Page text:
8)      Don’t just run, especially if you are older. I do strength training as well to help with all the running muscles and build balance. Luckily for me, I am a personal trainer so I can set my own program, but I would highly recommend getting someone to draw up a proper program so you target the correct areas.

9)      Towards the end of your training journey, in the final four weeks, supplement your diet with anitoxidants like Vit C. I took 1000mg a day, and still got sick, but the severity was far less and I recovered a lot quicker. While I was ill, I took it three times a day!

10)   When race day comes, remember this is your race and enjoy it. Just do it the way you want, don’t get hung up on time if it is your first race. There are so many interesting things to see while running for such a long time, take time to look around and have fun. The spectators can really give you a boost along the way, and interacting with them helps to take your mind off the task at hand.

I have one final thing to add that I believe is very important. Have your post race plan in place a few weeks before, and plan your next challenge. It doesn’t have to be another marathon. So saying, I have mine and here it is:


The best laid plans of mice and marathon runners

Robert Burns wrote a poem in 1785 called Ode to a Mouse. In this poem is the following verse:

But little Mouse, you are not alone,
In proving foresight may be vain:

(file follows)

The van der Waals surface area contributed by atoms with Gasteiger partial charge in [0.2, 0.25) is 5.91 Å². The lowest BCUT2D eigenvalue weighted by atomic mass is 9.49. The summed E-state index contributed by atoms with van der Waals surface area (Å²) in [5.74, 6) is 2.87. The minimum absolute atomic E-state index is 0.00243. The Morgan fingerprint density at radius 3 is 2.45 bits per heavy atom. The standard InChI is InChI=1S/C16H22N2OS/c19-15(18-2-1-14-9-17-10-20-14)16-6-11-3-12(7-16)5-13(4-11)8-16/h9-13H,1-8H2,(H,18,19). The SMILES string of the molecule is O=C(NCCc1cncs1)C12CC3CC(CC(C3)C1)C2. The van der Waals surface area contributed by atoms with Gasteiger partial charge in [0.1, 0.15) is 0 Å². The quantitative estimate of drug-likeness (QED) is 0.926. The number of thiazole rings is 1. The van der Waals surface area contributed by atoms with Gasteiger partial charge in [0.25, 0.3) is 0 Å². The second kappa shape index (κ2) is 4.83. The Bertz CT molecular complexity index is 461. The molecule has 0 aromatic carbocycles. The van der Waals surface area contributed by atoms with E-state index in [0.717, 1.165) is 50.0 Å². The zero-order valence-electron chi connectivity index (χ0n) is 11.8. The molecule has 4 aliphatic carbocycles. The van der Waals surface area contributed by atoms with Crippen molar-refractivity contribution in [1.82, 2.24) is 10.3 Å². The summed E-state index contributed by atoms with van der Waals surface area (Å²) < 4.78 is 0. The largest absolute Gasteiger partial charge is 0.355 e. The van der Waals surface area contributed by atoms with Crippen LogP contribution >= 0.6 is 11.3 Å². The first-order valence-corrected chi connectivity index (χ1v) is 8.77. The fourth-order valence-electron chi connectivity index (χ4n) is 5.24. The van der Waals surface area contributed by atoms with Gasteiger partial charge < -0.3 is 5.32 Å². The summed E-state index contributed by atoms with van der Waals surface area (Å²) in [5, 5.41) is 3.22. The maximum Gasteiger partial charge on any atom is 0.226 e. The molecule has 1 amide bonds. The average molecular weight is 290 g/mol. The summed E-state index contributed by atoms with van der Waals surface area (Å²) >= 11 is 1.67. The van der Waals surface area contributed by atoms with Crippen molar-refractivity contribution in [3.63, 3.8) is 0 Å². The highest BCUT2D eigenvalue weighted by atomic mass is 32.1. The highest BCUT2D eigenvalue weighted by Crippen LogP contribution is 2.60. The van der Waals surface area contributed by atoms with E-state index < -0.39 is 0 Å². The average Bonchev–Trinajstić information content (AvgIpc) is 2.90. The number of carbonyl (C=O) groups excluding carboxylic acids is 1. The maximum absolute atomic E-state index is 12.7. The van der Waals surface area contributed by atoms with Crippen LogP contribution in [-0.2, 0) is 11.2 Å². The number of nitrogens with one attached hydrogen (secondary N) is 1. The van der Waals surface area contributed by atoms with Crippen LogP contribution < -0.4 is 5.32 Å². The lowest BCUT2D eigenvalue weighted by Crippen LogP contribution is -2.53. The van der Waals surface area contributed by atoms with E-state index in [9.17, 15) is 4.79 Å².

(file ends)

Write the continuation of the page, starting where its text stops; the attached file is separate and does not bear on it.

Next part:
The best laid schemes of mice and men
Go often awry,
And leave us nothing but grief and pain,
For promised joy!

Basically this means “No matter who makes a plan or how good it is, things can still happen to make the plan fall apart.”

And so they have……

On Thursday last week, Geoff started a nasty cold. By Tuesday this week I had caught it. I went for my usual run on Tuesday morning the day I encountered that silly man. The run went well, I was feeling good afterward and then by lunchtime I had started get a scratchy throat. This rapidly progressed into a sore throat and a general feeling of lethargy and miserableness. Yesterday was no better, in fact I felt even more miserable as well as extremely stressed out that I was missing another run and the race is 10 days away! The entire afternoon I tried to calm myself down and did not succeed. While the little logic that was trying to come through from my tormented mind was trying to tell me it will be okay, I will get better, these things happen, I have trained and all will be well, my emotional egg was almost overflowing and I would not see reason.

This is the worst possible place to be in, as when you are stressed your cortisol levels go up and suppress your immune system even more…..round and round the hamster goes. To top it all, last night I had the most horrendous nights sleep, on the couch (Geoff was coughing) and woke up in such a foul mood.

This led me to start thinking about the reaction I was choosing to all of this. We are totally in control of how we react to things, events, words, everything, I decided to stop then and there. I will be okay and need to concentrate on getting better and stop stressing about the runs I am missing. I will make the 42K, I have done the training and I have a strong will. And guess what…..on a positive note? Today it is dreadful weather and I have the perfect excuse! “Can’t run today, I have a cold!”